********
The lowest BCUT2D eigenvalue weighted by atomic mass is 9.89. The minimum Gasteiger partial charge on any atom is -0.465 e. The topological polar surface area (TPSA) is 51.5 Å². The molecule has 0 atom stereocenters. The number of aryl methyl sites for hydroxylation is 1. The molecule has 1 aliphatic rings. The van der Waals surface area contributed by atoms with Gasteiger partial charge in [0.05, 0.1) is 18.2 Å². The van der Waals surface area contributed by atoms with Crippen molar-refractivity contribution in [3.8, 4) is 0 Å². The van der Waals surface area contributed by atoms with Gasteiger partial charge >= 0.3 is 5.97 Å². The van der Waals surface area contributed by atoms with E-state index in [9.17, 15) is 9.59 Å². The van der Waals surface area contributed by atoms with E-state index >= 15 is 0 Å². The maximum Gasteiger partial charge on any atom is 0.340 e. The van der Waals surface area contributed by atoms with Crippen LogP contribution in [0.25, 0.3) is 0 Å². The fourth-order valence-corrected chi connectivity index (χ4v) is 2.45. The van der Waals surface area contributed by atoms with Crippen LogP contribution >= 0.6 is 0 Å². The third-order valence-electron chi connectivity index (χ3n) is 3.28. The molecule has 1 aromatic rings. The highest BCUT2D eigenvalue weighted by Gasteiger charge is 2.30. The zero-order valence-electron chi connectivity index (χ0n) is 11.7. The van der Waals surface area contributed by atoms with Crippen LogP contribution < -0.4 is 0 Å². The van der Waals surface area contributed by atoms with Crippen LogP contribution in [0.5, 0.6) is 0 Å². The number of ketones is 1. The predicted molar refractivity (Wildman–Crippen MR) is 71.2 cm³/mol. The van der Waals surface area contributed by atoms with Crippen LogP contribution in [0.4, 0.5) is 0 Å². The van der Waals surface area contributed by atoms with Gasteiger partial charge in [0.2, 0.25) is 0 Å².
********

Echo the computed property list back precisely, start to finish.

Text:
The lowest BCUT2D eigenvalue weighted by atomic mass is 9.89. The minimum Gasteiger partial charge on any atom is -0.465 e. The topological polar surface area (TPSA) is 51.5 Å². The molecule has 0 atom stereocenters. The number of aryl methyl sites for hydroxylation is 1. The molecule has 1 aliphatic rings. The van der Waals surface area contributed by atoms with Gasteiger partial charge in [0.05, 0.1) is 18.2 Å². The van der Waals surface area contributed by atoms with Crippen molar-refractivity contribution in [3.8, 4) is 0 Å². The van der Waals surface area contributed by atoms with Gasteiger partial charge >= 0.3 is 5.97 Å². The van der Waals surface area contributed by atoms with E-state index in [9.17, 15) is 9.59 Å². The van der Waals surface area contributed by atoms with E-state index >= 15 is 0 Å². The maximum Gasteiger partial charge on any atom is 0.340 e. The van der Waals surface area contributed by atoms with Crippen LogP contribution in [0.25, 0.3) is 0 Å². The fourth-order valence-corrected chi connectivity index (χ4v) is 2.45. The van der Waals surface area contributed by atoms with Crippen LogP contribution >= 0.6 is 0 Å². The third-order valence-electron chi connectivity index (χ3n) is 3.28. The molecule has 1 aromatic rings. The highest BCUT2D eigenvalue weighted by Gasteiger charge is 2.30. The zero-order valence-electron chi connectivity index (χ0n) is 11.7. The van der Waals surface area contributed by atoms with Crippen LogP contribution < -0.4 is 0 Å². The van der Waals surface area contributed by atoms with Crippen LogP contribution in [0.5, 0.6) is 0 Å². The number of ketones is 1. The predicted molar refractivity (Wildman–Crippen MR) is 71.2 cm³/mol. The van der Waals surface area contributed by atoms with Crippen LogP contribution in [0.4, 0.5) is 0 Å². The van der Waals surface area contributed by atoms with Gasteiger partial charge in [0.2, 0.25) is 0 Å².